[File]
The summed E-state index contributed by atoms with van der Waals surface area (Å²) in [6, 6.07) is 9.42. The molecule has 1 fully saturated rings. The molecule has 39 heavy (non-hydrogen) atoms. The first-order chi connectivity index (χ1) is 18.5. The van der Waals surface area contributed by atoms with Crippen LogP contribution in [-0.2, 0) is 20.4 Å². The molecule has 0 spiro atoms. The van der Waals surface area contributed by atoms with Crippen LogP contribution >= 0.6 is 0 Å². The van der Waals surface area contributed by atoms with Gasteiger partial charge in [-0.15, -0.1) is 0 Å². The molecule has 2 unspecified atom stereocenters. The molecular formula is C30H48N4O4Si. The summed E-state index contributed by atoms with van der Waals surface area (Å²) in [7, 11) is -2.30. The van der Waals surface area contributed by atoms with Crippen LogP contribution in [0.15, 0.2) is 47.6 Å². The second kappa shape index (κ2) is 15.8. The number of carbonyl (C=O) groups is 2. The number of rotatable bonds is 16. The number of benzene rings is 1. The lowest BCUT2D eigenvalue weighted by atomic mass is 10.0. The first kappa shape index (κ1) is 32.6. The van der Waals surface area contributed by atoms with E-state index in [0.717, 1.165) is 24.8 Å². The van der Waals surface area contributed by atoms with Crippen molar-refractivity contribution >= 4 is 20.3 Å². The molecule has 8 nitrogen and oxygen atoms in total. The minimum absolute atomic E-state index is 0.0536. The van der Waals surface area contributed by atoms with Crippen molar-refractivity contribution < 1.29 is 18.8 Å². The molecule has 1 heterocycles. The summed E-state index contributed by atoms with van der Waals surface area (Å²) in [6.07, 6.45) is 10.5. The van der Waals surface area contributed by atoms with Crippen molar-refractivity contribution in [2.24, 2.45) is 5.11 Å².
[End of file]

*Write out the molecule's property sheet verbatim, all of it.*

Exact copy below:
The summed E-state index contributed by atoms with van der Waals surface area (Å²) in [6, 6.07) is 9.42. The molecule has 1 fully saturated rings. The molecule has 39 heavy (non-hydrogen) atoms. The first-order chi connectivity index (χ1) is 18.5. The van der Waals surface area contributed by atoms with Crippen LogP contribution in [-0.2, 0) is 20.4 Å². The molecule has 0 spiro atoms. The van der Waals surface area contributed by atoms with Crippen LogP contribution >= 0.6 is 0 Å². The van der Waals surface area contributed by atoms with Gasteiger partial charge in [-0.15, -0.1) is 0 Å². The molecule has 2 unspecified atom stereocenters. The molecular formula is C30H48N4O4Si. The summed E-state index contributed by atoms with van der Waals surface area (Å²) in [7, 11) is -2.30. The van der Waals surface area contributed by atoms with Crippen LogP contribution in [0.15, 0.2) is 47.6 Å². The second kappa shape index (κ2) is 15.8. The number of carbonyl (C=O) groups is 2. The number of rotatable bonds is 16. The number of benzene rings is 1. The lowest BCUT2D eigenvalue weighted by atomic mass is 10.0. The first kappa shape index (κ1) is 32.6. The van der Waals surface area contributed by atoms with E-state index in [0.717, 1.165) is 24.8 Å². The van der Waals surface area contributed by atoms with Crippen molar-refractivity contribution >= 4 is 20.3 Å². The molecule has 8 nitrogen and oxygen atoms in total. The minimum absolute atomic E-state index is 0.0536. The van der Waals surface area contributed by atoms with Crippen molar-refractivity contribution < 1.29 is 18.8 Å². The molecule has 1 heterocycles. The summed E-state index contributed by atoms with van der Waals surface area (Å²) in [6.07, 6.45) is 10.5. The van der Waals surface area contributed by atoms with Crippen molar-refractivity contribution in [2.24, 2.45) is 5.11 Å².